MOCT Studio-designed ‘3 x 5 House’ starts onsite

Bespoke architecture and design practice MOCT Studio has commenced work on its 3 x 5 House project, which received planning permission last year. The name of the project refers to the dimensions of the house in Voss Street, east London. MOCT Studio are providing a full range of architectural services to transform the former garage site into a 40 m2

home for the client.

The project is the latest in a string of renovations down the cobbled mews which traditionally occupied lock-up garages for market traders. The house has been designed with a “deliberate lack of hierarchy”, which means the living spaces can be used flexibly. The areas within the building were designed to intersect in order to allow activity and light to pass through on into each other. The three-storey house challenges the constraints of the narrow site by stacking

areas against the rear wall. The available daylight will be maximised from the north facade through a double skin veil of translucent polycarbonate. An open kitchen occupies the lower ground floor, while a mezzanine-like raised ground floor contains a bathroom and living space. The top floor comprises a bedroom and balcony that overlooks the mews.

A perforated metal stair connects the levels and acts as a light shaft. Chris Thorn, director at MOCT Studio commented: “For the first time the Draft New London Plan makes specific reference to small site, infill developments recognising the contribution these can make in delivering new homes for London.

We know that higher densities lead to higher land prices and in turn higher purchase prices. Rather than contributing to this problem, the project shows that small highly constrained sites, previously thought unbuildable, can be usurped by taking a creative and ambitious architectural approach.” Mo Wong, also a director at MOCT Studio added: “Limited space and a constrained site meant that clear concepts were established at the outset of the project. These pose questions about contemporary urban living, the fabric of urban infill sites and our open, sometimes veiled, relationship to the street.”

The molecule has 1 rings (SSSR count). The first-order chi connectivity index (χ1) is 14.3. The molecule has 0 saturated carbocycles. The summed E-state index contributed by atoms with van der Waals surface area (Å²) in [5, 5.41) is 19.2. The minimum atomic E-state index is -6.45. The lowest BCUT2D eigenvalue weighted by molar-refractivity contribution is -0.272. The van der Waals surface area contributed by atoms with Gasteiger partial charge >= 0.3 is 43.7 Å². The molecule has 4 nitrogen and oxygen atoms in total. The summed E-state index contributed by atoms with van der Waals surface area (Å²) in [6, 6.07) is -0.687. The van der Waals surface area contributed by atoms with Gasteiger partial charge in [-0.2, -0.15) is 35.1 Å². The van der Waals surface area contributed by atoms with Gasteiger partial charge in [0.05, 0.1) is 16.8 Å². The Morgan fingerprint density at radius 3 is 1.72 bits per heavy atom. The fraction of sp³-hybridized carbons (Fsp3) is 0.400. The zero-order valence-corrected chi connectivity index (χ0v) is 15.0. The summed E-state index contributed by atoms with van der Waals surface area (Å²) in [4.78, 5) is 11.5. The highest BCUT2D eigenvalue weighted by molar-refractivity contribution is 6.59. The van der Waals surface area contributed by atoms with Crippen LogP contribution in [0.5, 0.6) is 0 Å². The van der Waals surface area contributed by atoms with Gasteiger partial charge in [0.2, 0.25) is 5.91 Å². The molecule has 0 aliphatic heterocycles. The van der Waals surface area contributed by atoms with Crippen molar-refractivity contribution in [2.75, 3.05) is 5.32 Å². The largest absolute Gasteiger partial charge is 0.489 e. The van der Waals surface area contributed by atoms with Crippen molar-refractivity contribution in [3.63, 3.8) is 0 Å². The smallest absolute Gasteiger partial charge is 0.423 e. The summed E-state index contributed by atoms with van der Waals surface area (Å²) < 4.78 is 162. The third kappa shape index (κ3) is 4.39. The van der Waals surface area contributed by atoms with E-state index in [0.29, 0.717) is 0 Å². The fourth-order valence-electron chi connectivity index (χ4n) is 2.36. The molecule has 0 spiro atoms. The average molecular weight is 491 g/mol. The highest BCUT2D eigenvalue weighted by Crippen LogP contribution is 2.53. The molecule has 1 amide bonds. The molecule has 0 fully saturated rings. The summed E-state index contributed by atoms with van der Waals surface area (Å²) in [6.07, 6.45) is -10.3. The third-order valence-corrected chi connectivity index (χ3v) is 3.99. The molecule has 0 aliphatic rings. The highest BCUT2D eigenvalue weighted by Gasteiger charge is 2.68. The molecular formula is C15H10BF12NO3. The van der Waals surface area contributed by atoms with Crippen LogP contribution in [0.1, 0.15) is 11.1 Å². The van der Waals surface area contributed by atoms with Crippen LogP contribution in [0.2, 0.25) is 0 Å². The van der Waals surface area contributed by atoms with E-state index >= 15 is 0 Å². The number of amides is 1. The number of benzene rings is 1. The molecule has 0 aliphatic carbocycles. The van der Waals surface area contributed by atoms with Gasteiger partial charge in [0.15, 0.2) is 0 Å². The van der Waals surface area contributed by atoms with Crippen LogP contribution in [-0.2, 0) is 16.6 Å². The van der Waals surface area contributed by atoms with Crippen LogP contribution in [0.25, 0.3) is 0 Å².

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Homeowners improving their properties have been warned to check building contractors’ credentials after it was revealed up to half of the UK’s contractors may be underinsured. Experts at Construction Insure claimed that around half of all UK contracting firms, including builders, plumbers, roofers and electricians do not have adequate insurance in place to cover their work. The company say the use of price comparison websites for insurance services has led to an “epidemic of under insurance” across the construction sector. The firm warned that the use of insurance comparison websites had often led to the purchase of an inadequate policy, putting homeowners at risk of liability if things go wrong. In some cases, said Construction Insure, this could lead to the homeowner losing all their investment. Mark Herbert of Construction Insure commented: “Homeowners need to inspect insurance documents from prospective builders before agreeing to quotes and going ahead with works. Failure to do so could have disastrous consequences. We estimate around 50 per cent of all UK contractors do not have adequate insurance in place.” He said there is a legal requirement for contractors to make

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sure they are insured by giving their insurance company full disclosure on the nature of the work they’re undertaking. He also advised homeowners to check builders’ insurance policies and check the small print to make sure all aspects are covered. Explaining further the contractor’s responsibilities, he said: “The insurer needs to know everything about each project – from all planned work to the staff employed to carry it out. They need to know about all work subcontracted out to companies or if labour-only subcontractors are used.”

may/june 2018

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